There are lots of ways to perk up just enough to get through a hectic day when you are running on fumes. Those days happen from time to time to everyone.
But when those days become the norm, it's time to take a step back so you don't have to feel like a zombie every day. This involves a bit of planning, so refer to those other tricks to get you through the days when you are running on fumes, while integrating in your long-term strategy to keep your energy up.
Get Clear on the End Goal
If you're not focused on the real reason you want to feel more energetic in your life, then it will be easy to lose sight of that when you are faced with decisions, like watching one more episode than you should tonight on your Netflix binge, completely skipping your walk instead of taking a shorter walk, or choosing the extra helping of dinner instead of grabbing a piece of fruit.
Some reasons you may want to make adjustments in your life to increase your energy include:
- Lessening physical symptoms that often accompany autoimmune diseases
- Being more alert when driving
- Staying awake during classes and meetings
- Playing outside with your kids without huffing and puffing
- Entering an upcoming 5K
- Feeling less fatigued every day
- Having enough energy to stay on top of your daily routine
- Being able to focus on a specific goal you set without getting sleepy and going to bed instead
Keeping that reason in mind when you are making the daily decisions will help you to make better choices.
List the Areas of Improvement
These will be different for everyone, but chances are, you can already rattle off some areas where you can make changes. Just take a moment and think of the things that bring on a little bit of guilt when you do them. You may find yourself saying, “Well, just this once won't hurt,” or “I know I should do better,” or “If only” and then pairing it with something about one of the following things:
- Waking up tired (ex. “If only I had gone to bed earlier last night, I wouldn't feel so terrible waking up right now)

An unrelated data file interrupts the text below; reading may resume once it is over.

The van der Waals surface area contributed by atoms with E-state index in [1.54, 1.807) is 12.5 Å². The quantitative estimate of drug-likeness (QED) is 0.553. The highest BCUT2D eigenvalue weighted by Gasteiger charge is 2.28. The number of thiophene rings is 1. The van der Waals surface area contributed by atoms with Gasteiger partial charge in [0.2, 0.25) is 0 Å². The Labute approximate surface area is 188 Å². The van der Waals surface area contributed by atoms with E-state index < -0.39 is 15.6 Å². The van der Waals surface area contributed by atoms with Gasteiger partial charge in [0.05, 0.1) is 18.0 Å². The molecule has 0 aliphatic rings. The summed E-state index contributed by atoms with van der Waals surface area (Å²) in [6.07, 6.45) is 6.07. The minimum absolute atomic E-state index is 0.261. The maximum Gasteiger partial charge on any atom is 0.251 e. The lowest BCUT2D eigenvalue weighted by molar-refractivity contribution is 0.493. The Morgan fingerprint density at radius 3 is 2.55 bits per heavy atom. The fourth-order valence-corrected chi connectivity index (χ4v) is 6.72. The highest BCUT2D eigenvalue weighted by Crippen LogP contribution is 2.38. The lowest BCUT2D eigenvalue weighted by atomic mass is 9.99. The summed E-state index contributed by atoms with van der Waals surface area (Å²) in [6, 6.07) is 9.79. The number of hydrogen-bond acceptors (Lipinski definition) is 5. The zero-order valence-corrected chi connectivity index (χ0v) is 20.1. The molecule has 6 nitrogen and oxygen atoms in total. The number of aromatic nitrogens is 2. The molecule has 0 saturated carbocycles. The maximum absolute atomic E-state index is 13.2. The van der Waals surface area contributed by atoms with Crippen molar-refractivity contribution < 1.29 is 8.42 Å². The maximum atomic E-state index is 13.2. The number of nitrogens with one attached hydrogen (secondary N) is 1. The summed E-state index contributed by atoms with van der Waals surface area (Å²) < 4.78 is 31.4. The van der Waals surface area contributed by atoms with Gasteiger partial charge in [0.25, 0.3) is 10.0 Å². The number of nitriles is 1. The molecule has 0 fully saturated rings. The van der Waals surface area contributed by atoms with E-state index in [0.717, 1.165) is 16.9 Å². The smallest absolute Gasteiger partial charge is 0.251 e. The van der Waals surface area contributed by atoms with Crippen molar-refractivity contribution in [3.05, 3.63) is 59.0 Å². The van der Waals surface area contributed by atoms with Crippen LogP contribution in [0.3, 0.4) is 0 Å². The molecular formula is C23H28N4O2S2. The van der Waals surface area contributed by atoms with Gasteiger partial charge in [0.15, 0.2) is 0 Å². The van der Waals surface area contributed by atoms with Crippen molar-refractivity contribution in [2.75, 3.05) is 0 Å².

- Eating what's cheap, fast, easy, or portable (ex. “I know I should eat more fruits and veggies in my diet, but I am just too busy to eat anything other than what I can easily grab and take with me.”)
- Overcommitting yourself (ex. “It won't hurt to stretch myself thin right now. They really need the help, and I'm the only one who can even try to add that to their plate.”)
- Procrastinating the same things over and over (ex. “I know I should do the dishes, but I'm so tired, I just want to go to bed instead.”)
- Avoiding a bedtime routine (ex. “If only my life allowed me to have a routine before bed, then maybe I could fall asleep easier.”)
- Allowing certain people to eat up too much of your time (ex. “Yes, she does always ask me for last minute favors, but it doesn't hurt me to do something nice for someone else.”)
- Doing everything yourself instead of getting help (ex. “I know I should ask my kids to do chores, but I always end up either nagging them over and over to do it, or I have to go behind them and redo it.”)
Evaluate the Basic Areas of Your Life
Now that you have your list of things that you've cringed about in the past, it's time to see if there are other possible areas to consider. Since you are focusing on your physical energy here, that is a good place to start reflecting.
- What sleeps habits can you improve?
- Are there any eating habits can you adjust?
- How often do you exercise each week?
- Do you take any medications, vitamins, or supplements?
Next, move on to the mental and emotional areas of your life.
- Are there any people you should spend more or less time around?
- What do you do to help yourself think clearly?
- How do you strengthen your mind?
- Do your positive thoughts outnumber your negative thoughts?
- Are there some activites that add more stress to your life than they resolve?
- What things weigh the most on your mind?
- Are there any situations that make it difficult to concentrate or to clear your mind?